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By Beth Leipholtz

The One Who Tells It Like It Is tells you the truth, even when it’s hard to hear—especially when it’s hard to hear.

It’s good to have a diverse group of people who support you.


Think about the people in your life for a moment. Chances are that they all offer something different. Not one of them is the same, and that’s what makes each relationship special and meaningful.

The same is true of the relationships you create in sobriety and recovery. Different types of people can offer different perspectives. They may keep you grounded in different ways or remind you why you chose this lifestyle. Sobriety isn’t something you can likely do alone, so it’s good to have a plethora of people in your life. Here are a few of the important ones:

  1. The one who has been there. This person is vital in recovery. Without them, it’s hard to have hope that things will be okay and that recovery is possible. They have been in the same position as you, and know how difficult it can be to try to remain sober in a world where it seems so many things are focused on alcohol. When I got sober three-and-a-half years ago, there were a few people who stepped up and told me about their own battles with alcoholism. They told me what their life had been like when they drank, what made them stop, and what their life is like without alcohol. Their passion for life and energy to share with others gave me hope. They made me realize that life without alcohol is possible, that people can be happy without drinking. They gave me someone to go to in the times when I didn’t think I could possibly stay sober—or when I didn’t want to. They made me realize I can do hard things.
  1. The one who tells it like it is. This person tells you the truth, even when it’s hard to hear—especially when it’s hard to hear. They don’t care about whether or not you will be hurt or react poorly, they just say what they mean. That can be difficult to grasp initially, but eventually you’ll appreciate this person. First though, you’ll probably dislike them immensely. At the end of my drinking career/in early sobriety, I hated this person. I didn’t appreciate their blatant honestly because it forced me to pay attention to the things I’d have rather ignored, like the toll my drinking was taking on myself and the people in my life. It made me open my eyes and consider the fact that if other people thought I had a problem, then maybe I did. And I didn’t want to have a problem. I wanted to remain oblivious and continue my drinking. Now, I am grateful to this person because they made me open my eyes to what was really going on.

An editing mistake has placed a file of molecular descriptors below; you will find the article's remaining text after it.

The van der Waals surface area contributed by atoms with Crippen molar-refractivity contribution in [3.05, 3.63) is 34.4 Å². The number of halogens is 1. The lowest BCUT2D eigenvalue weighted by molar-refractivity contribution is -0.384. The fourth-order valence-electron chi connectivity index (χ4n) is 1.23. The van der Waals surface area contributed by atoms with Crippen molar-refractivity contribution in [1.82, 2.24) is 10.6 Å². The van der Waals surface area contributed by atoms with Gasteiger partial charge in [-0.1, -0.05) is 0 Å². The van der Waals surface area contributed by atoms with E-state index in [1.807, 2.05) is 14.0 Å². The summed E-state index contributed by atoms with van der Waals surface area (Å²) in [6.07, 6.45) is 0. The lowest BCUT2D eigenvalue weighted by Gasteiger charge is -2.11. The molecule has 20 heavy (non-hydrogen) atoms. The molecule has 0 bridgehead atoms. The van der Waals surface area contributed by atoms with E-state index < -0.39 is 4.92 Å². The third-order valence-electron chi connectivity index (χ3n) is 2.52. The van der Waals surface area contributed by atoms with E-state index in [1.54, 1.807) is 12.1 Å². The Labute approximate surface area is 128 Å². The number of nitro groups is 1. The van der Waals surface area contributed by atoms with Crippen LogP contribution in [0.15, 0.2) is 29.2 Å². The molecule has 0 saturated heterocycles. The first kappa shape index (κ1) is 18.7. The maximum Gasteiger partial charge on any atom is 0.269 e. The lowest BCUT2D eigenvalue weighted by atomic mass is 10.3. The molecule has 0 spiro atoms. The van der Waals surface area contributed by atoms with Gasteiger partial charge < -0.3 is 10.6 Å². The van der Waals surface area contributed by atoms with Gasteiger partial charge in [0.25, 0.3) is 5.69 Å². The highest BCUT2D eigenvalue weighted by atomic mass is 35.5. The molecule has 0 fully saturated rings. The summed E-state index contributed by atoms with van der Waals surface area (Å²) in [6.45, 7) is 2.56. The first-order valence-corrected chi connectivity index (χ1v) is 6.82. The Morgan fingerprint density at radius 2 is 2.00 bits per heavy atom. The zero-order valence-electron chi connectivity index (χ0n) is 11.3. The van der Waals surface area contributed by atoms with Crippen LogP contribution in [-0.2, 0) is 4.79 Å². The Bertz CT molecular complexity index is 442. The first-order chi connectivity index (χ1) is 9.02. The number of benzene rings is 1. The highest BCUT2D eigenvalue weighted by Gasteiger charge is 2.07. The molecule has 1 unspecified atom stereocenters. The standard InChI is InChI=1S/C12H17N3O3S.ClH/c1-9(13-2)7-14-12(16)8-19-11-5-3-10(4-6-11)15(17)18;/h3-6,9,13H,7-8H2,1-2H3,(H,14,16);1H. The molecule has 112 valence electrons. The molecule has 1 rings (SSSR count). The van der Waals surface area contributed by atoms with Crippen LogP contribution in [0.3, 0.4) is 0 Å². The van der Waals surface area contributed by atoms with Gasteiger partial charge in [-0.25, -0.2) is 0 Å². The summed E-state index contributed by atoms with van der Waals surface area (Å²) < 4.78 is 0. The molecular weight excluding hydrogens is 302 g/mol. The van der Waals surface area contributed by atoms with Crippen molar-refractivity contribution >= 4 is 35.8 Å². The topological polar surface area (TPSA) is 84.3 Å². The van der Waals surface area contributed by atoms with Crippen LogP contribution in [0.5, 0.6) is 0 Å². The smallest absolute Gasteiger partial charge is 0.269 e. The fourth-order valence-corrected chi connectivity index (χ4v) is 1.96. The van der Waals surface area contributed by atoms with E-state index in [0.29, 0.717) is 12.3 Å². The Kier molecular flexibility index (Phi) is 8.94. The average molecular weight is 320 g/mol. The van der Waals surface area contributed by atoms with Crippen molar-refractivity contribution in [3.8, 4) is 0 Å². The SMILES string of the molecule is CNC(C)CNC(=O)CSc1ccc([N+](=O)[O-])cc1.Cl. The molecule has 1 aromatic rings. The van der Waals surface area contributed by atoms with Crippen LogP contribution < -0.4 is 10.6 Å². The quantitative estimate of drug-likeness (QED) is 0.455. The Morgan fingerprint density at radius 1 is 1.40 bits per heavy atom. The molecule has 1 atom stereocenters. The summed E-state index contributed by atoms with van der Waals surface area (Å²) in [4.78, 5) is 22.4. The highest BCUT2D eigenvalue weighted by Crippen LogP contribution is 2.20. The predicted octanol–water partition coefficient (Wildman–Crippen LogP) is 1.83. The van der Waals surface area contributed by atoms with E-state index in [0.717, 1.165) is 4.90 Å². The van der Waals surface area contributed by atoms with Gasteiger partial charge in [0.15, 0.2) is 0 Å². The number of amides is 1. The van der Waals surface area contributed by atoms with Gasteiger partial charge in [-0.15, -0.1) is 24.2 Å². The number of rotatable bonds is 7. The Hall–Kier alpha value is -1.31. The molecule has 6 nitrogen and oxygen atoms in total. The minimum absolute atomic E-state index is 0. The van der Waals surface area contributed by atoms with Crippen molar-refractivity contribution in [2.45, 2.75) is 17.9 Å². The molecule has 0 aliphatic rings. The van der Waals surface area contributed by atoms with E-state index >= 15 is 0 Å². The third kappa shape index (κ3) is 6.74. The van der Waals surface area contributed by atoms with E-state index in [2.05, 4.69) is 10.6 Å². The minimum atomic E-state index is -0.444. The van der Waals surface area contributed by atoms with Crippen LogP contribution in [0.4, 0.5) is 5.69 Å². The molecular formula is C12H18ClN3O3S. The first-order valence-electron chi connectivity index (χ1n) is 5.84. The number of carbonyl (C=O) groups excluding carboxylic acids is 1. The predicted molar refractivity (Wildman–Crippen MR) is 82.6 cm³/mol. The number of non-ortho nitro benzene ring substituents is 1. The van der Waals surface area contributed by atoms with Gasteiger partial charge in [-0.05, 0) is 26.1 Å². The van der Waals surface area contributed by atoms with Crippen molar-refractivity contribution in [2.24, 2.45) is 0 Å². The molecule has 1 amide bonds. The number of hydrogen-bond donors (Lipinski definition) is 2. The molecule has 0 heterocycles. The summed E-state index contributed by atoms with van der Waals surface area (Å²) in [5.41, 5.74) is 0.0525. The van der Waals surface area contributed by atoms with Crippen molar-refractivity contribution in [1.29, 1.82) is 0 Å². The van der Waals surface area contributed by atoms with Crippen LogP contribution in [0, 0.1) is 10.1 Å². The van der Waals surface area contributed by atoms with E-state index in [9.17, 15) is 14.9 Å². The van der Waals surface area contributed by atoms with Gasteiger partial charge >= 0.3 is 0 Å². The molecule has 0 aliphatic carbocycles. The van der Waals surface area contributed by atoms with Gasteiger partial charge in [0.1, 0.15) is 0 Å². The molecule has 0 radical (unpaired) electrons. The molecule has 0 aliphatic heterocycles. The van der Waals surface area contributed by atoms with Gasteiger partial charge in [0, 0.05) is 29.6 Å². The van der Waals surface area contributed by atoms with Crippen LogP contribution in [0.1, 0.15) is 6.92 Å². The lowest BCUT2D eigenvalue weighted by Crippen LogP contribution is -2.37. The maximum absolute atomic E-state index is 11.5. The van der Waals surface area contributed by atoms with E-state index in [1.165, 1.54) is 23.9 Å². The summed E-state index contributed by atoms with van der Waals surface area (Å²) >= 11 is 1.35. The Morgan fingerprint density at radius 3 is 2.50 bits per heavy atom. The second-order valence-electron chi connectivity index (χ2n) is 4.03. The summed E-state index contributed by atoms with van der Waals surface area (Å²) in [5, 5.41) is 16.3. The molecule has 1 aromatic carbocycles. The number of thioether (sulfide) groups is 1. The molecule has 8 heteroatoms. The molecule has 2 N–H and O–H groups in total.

1. The one who loves unconditionally. This could be a family member or a close friend. I can’t say enough about the necessity of this person. When it feels like you’ve messed up beyond repair and that no one could possibly love you any longer, this person will. And they will do everything possible to let you know that, to prove that nothing you do could make them love you less. However, this doesn’t mean they approve of your choices or will support them. It just means that regardless of what you do and where you end up, there will always be someone who loves you. For me, this is the person I can voice my biggest fears to, both fears about sobriety and unrelated ones. I can say exactly what is on my mind without fear of being judged or rejected. Everyone needs this type of person in their life, especially in recovery.